by Mitch Maxson
Whether it’s planning next year’s strategy, thinking about next weekend’s schedule, or exploring the next breakthrough technology, it seems that the pace at which we’re moving forward leaves little time to look to the past. Meanwhile, we each leave in our wake an absurd footprint of information–photos, videos, emails, text messages, voicemails, tweets, blog comments, product reviews, transaction histories, GPS coordinates, grumpy passive-aggressive notes to neighbors, and so on. Will these tidbits of tedium mixed with occasional moments of brilliance become our legacies?
How will history adapt to remember those of us from this age when so much information is being created and shared? It’s just one of many topics discussed during the “Digital Museum” class I recently led at the Seminar for Historical Administration, hosted by the Indiana Historical Society.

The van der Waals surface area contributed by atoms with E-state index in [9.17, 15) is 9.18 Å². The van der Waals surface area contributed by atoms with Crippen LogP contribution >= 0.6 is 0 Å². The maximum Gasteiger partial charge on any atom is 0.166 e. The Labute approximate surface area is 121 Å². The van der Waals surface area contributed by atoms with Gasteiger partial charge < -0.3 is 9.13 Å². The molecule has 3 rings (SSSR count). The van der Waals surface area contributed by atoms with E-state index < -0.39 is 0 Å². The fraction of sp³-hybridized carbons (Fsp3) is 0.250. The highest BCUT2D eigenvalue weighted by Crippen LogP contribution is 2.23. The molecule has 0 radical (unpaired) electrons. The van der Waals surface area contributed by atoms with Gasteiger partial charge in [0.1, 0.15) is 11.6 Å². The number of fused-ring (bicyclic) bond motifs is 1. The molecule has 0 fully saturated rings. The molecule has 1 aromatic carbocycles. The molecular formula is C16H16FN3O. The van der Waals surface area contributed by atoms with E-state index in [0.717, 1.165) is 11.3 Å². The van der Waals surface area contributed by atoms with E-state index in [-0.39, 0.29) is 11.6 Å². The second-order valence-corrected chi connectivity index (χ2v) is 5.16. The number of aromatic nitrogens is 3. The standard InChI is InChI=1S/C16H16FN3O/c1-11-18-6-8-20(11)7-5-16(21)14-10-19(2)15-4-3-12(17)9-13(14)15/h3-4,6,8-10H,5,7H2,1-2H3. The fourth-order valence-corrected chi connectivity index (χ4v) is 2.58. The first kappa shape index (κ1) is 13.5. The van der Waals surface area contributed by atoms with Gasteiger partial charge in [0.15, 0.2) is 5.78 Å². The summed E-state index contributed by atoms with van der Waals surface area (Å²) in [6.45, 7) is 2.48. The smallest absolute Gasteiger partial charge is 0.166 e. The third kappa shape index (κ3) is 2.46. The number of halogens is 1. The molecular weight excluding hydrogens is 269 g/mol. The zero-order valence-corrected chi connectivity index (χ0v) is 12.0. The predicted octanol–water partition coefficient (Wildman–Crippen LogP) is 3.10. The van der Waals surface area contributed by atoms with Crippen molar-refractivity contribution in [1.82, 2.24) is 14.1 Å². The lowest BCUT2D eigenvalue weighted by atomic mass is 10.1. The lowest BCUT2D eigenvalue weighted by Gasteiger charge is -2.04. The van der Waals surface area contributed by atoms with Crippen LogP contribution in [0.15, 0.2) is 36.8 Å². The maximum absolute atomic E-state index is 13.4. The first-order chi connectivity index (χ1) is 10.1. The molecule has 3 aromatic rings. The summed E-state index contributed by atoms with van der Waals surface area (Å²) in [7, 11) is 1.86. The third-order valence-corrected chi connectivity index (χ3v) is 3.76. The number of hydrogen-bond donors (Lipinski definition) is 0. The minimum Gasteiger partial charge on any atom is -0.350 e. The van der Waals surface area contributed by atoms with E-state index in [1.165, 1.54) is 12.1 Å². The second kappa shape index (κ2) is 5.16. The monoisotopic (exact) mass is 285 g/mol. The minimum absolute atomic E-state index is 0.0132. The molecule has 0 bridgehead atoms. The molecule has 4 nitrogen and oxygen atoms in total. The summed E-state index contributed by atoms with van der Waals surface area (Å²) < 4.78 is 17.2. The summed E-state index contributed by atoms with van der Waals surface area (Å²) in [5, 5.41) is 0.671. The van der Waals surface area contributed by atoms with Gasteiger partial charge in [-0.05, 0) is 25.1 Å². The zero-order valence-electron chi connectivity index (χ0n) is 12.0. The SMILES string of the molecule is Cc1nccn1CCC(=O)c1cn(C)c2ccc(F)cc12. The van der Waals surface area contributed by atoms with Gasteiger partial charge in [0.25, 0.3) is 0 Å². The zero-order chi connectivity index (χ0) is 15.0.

Here’s the presentation:
With access to more and more information available online, some museums will seize the opportunity to extend their expertise to an ever wider audience while others will relegate themselves to an ever diminishing status quo.
Five years from today, will you be more or less engaged with what museums have to offer?